Electro-mobility is a disruptive technology, according to Michael Schoening, president of CityFreighter, Inc. By 2030, 70% of all people will live in bigger cities, which will impact urban logistics and increase demand for sustainable, compact, pollution-free commercial vehicles. Regulatory changes for inner-city traffic will lead to a rapid increase in the sales of commercial electric vehicles for urban deliveries, often referred to as the “last mile.” These vehicles will require a reach of approximately 100 miles and maximum, modular load solutions. The IDTechEx report Last Mile Electric Vehicles 2018–2028 estimates that the last-mile EV market will reach over $792 billion by 2028.
Seeing the possibilities surrounding the electrification of commercial trucks for last-mile distribution, Schoening toured various EV production sites then developed a modular concept, a new brand, and decided to outsource production to reliable suppliers in order to concentrate on R&D and final assembly. For Schoening, this was a way to start an automotive manufacturing company with relatively low investment by leveraging the inherent advantages of e-mobility.
CityFreighter, Inc., was founded in June, 2018 and recently announced that it has entered into a strategic partnership with XPO Sales, Inc., which has agreed to purchase 100 CF1 Full Electric Class 4 Trucks for the last mile. The prototype of the CF1 truck will be presented in Q2 2019, and delivery of 100 commercial units is planned for Q1 2020. CityFreighter’s approach for medium-duty commercial electric vehicles for the last mile combines front and back end integration with customers’ value chains — the goal of which is to meet the needs and challenges of future urban logistics. The company’s modular approach reduces tooling costs and development time and supports fast go-to-market plans through quickly scalable production volume.
Michael Schoening, President of CityFreighter, offered his personal insights into the new relationship with XOP Sales, Inc., in an exclusive comment for CleanTechnica. “When we met the first time with XPO Sales, we already could feel a common synergy and spirit. The partnership will support our fast growth, and it offers quick access to the important LA market. By just exchanging the combustion engine with an electric motor, you do not solve the problem entirely. For example, our driver-oriented approach to make trucks more attractive looking and user friendly will help to get new drivers on board. We are focusing as well on lowering the operation costs and coming up with very attractive pricing. Sustainability should not automatically mean expensive.”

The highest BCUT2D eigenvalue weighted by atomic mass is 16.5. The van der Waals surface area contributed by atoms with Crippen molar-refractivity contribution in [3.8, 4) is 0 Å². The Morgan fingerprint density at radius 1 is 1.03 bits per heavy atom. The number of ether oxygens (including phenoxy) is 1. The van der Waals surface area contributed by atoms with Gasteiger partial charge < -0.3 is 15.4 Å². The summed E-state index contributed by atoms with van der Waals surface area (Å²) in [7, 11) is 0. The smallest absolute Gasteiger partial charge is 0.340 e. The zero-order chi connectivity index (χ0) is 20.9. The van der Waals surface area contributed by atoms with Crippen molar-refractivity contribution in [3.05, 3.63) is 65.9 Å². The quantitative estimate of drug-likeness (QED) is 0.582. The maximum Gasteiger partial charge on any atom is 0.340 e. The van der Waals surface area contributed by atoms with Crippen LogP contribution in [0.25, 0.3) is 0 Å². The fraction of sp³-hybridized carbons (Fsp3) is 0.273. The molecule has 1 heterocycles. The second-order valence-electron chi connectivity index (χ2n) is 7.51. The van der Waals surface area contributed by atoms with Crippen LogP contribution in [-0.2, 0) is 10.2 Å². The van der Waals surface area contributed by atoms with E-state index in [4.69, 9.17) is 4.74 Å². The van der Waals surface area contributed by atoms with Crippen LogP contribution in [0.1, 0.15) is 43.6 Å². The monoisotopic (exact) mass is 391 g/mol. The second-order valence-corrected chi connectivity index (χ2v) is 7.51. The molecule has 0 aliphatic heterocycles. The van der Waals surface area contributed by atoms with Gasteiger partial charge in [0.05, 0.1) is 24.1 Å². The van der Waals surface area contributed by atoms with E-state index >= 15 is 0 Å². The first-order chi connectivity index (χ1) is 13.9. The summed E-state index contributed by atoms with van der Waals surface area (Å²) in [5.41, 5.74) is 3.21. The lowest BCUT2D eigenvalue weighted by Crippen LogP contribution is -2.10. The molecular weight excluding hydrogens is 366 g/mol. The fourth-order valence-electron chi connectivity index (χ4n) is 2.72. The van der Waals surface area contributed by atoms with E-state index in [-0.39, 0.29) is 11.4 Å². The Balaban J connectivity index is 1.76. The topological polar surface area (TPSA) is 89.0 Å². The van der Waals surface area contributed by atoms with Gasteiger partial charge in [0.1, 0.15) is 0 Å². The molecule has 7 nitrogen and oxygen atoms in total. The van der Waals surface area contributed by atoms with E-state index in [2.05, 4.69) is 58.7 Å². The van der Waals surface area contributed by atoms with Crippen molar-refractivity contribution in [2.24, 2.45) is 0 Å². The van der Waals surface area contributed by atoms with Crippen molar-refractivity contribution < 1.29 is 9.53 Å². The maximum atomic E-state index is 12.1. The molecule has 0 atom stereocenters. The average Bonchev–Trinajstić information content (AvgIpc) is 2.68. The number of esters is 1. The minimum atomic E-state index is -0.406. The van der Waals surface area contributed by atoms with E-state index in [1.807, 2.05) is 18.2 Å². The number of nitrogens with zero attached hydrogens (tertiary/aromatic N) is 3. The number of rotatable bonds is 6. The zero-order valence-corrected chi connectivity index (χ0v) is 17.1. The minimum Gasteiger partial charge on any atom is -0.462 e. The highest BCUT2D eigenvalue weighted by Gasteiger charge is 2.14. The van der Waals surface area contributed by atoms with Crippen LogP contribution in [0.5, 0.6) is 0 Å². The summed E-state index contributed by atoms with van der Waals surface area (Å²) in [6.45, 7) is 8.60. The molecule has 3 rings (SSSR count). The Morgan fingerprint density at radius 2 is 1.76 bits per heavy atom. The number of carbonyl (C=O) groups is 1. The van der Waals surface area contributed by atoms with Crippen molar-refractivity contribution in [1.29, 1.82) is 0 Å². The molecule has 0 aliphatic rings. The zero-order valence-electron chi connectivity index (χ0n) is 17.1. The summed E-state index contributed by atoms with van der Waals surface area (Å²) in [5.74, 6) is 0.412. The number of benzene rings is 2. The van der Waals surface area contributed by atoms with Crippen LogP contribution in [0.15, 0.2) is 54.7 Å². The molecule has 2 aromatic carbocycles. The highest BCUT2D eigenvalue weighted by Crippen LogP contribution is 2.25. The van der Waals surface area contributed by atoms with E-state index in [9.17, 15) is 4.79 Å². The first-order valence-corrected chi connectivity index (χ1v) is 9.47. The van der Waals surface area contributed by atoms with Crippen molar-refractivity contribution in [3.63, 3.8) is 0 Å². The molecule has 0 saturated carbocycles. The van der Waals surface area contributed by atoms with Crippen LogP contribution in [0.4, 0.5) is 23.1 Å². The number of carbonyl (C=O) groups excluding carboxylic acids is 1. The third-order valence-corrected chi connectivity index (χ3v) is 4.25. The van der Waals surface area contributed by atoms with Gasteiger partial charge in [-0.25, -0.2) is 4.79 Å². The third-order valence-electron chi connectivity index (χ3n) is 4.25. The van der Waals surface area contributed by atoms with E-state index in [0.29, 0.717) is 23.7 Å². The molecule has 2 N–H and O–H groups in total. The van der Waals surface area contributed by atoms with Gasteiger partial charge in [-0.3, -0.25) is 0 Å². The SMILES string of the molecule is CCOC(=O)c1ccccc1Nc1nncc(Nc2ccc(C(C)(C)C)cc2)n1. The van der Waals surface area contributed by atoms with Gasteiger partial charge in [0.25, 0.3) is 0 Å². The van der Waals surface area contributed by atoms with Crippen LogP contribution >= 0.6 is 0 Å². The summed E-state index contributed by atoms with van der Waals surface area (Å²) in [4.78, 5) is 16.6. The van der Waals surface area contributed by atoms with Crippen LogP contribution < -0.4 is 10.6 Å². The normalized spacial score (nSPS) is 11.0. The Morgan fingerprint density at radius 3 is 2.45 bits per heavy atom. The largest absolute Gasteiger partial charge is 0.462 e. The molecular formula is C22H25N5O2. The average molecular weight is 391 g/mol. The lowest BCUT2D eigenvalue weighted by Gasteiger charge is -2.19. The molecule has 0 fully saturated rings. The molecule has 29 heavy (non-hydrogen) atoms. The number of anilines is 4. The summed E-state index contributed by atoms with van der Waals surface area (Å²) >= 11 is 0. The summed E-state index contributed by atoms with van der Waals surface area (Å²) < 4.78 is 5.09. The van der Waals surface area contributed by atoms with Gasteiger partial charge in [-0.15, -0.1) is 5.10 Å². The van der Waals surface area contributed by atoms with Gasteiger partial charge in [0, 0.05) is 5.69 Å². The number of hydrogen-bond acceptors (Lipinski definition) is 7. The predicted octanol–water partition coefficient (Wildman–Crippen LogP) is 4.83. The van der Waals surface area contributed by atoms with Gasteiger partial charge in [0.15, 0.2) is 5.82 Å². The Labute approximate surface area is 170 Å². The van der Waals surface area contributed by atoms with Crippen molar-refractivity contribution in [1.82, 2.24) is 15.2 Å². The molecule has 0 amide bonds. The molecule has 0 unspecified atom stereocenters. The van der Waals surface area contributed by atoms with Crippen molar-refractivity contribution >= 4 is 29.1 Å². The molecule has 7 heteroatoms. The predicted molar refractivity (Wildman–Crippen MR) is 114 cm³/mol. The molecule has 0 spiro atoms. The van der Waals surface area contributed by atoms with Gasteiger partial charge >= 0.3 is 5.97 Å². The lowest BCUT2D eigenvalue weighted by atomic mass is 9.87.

CF 1 has been developed as a fully electric, front-drive vehicle and contains multiple weight-reducing features, such as a very low-weight cargo box.
The truck has a range of about 100 miles with an overnight fast-charging option.
The payload capacity will be 2.5 tons and with a minimum of 706 cubic feet.
The low-loading level will be at around 44 cm (ca. 18”), and the rear axle will be equipped with an electric air suspension, which avoids the need for an electric lift system, reduces loading/unloading times, and significantly lessens driver strain.
The CF1 also has another design approach that differentiates it from the current market — a driver-friendly cockpit design that offers features like digital mirrors and a keyless truck operating system. Naturally, removing the mirrors will require regulator approval before going live in a commercial vehicle.
To finance the prototype, CityFreighter announced a public offering in September, 2018.
It seems likely that, very soon, electrification is set to come into trucking in a variety of ways and models. Electric trucks will become a viable option for many 21st century fleets, will prove their worth in real-world fleet operations, and will return compelling total cost of ownership numbers.
Fleets will provide the entry into mass consumer adoption of electric pickup trucks and heavy-duty vehicles for private use. As they will require new methods of operation and maintenance, certainly, there will be necessary adjustments and adaptations for first adopters.
But shippers and consumers are increasingly open to the idea of electric vehicles in their professional and personal lives as cost-effective, clean, reliable methods of transportation. They will, by example, convince naysayers that electric pickup trucks and other small electric commercial vehicles are the way to go.